Personal Pension Plan (PPP) – A Brief Explanation
Keywords – Personal Pension Plan
A Personal Pension Plan (PPP) is simply a cash pot that employees and employers can pay into as a way to build a retirement fund.
However, more than just a retirement fund, there are added considerations attached to a PPP in terms of your income and spendings in the long term.
The Taxation Benefits
All individuals under the age of 75 are eligible for tax backs on all Personal Pension Plan (PPP) contributions.
This means that every time a contribution is made to your PPP, the Government adds between 20 to 45% to the contributed amount, based on your earnings and tax contributions.
However, this added Government contribution does not apply if your employer is already submitting lower / deducted amount, based on the added contribution proposal from the Government.
In addition, if you choose to ‘sacrifice’ a part of your salary into your PPP, the benefits amplify. For instance, if you are contributing further on your pretax income, you end up paying a lower National Insurance (NI). The same incentive applies to the employer, who also has to contribute less under the proposed circumstances.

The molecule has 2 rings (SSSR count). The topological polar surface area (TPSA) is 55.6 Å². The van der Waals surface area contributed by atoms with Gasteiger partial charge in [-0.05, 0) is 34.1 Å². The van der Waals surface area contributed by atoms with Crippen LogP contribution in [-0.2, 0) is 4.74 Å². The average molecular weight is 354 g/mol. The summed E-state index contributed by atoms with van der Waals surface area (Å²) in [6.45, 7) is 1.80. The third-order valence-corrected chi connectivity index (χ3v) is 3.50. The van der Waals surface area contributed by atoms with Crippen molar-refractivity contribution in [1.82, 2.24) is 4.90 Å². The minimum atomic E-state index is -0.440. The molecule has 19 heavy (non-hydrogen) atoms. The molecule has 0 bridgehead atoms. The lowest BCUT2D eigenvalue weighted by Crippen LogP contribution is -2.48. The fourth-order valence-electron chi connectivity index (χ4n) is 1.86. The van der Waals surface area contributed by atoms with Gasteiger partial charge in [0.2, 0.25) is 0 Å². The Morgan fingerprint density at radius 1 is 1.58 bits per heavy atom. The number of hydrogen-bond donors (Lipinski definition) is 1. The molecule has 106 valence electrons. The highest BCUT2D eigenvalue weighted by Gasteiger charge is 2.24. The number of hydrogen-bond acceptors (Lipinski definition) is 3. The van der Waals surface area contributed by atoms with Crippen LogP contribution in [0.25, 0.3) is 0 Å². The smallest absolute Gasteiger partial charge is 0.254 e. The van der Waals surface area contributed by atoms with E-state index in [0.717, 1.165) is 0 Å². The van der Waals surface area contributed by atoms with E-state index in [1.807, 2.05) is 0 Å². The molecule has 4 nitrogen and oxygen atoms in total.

In terms of numbers, this means that basic tax payers have to contribute £68 pounds to get a £100, while high band tax payers have to contribute just £58 (40% tax band + 2% lower NI) or £53 (45% tax band + 2% lower NI).
From an investment point of view, a Personal Pension Plan (PPP) is simply a tax-saving scheme.
Generally, the criticism around PPPs comes from ill advised and risky investments.
Therefore, it is important to understand who is managing your retirement fund. Generally, your employer is required to sign-up with a third party company. However, in most cases, you are free to switch to another company or choose a second management company for any added contributions.
As expected, each company may set its own rules.
For instance, most of the PPP managing companies may charge an annual fee. This annual fee can either
- be a round figure, for instance £120/yr at Interactive Investor Pension or £100/yr at Bestinvest. Or
- an annual percentage, for instance 0.4% at True Potential Investor or 0.25% at Sanlam. In some instances, the percentage fluctuates based on your contributions, e.g. Liverpool Victoria charges between 0.1 and 0.15% while Old Mutual Wealth changes between 0.25 to 0.75%.
In each case, generally, you are also given the freedom to split your investments across multiple funds. This means that you are able to choose the level of risk you are taking.
Please be advised that MV Chartered Accountants are not attached with any of the mentioned companies and hence, are not liable to any claimed damages. This article is purely for educational purposes. Please conduct your own research before making a decision on your PPP or get in touch to learn further.
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